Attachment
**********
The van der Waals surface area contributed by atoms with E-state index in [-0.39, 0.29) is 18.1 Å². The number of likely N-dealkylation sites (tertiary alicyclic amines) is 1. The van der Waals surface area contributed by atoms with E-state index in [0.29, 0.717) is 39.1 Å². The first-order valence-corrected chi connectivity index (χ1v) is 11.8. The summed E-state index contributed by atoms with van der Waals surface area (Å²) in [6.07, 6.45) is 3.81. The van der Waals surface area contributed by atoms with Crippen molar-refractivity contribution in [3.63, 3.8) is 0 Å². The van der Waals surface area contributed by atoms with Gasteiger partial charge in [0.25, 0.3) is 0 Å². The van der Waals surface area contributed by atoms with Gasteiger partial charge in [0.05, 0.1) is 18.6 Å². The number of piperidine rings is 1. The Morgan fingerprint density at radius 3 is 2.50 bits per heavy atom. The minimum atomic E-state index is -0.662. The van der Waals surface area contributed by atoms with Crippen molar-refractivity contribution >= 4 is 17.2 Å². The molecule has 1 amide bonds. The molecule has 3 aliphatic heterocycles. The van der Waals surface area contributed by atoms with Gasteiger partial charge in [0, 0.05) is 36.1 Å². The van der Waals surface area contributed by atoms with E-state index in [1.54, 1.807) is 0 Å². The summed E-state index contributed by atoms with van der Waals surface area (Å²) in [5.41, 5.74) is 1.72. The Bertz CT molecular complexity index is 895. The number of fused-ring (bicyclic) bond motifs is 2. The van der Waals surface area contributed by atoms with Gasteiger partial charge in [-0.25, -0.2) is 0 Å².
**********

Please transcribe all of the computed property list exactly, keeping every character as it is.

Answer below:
The van der Waals surface area contributed by atoms with E-state index in [-0.39, 0.29) is 18.1 Å². The number of likely N-dealkylation sites (tertiary alicyclic amines) is 1. The van der Waals surface area contributed by atoms with E-state index in [0.29, 0.717) is 39.1 Å². The first-order valence-corrected chi connectivity index (χ1v) is 11.8. The summed E-state index contributed by atoms with van der Waals surface area (Å²) in [6.07, 6.45) is 3.81. The van der Waals surface area contributed by atoms with Crippen molar-refractivity contribution in [3.63, 3.8) is 0 Å². The van der Waals surface area contributed by atoms with Gasteiger partial charge in [0.25, 0.3) is 0 Å². The van der Waals surface area contributed by atoms with Gasteiger partial charge in [0.05, 0.1) is 18.6 Å². The number of piperidine rings is 1. The Morgan fingerprint density at radius 3 is 2.50 bits per heavy atom. The minimum atomic E-state index is -0.662. The van der Waals surface area contributed by atoms with Crippen molar-refractivity contribution >= 4 is 17.2 Å². The molecule has 1 amide bonds. The molecule has 3 aliphatic heterocycles. The van der Waals surface area contributed by atoms with Gasteiger partial charge in [0, 0.05) is 36.1 Å². The van der Waals surface area contributed by atoms with E-state index in [1.54, 1.807) is 0 Å². The summed E-state index contributed by atoms with van der Waals surface area (Å²) in [5.41, 5.74) is 1.72. The Bertz CT molecular complexity index is 895. The number of fused-ring (bicyclic) bond motifs is 2. The van der Waals surface area contributed by atoms with Gasteiger partial charge in [-0.25, -0.2) is 0 Å².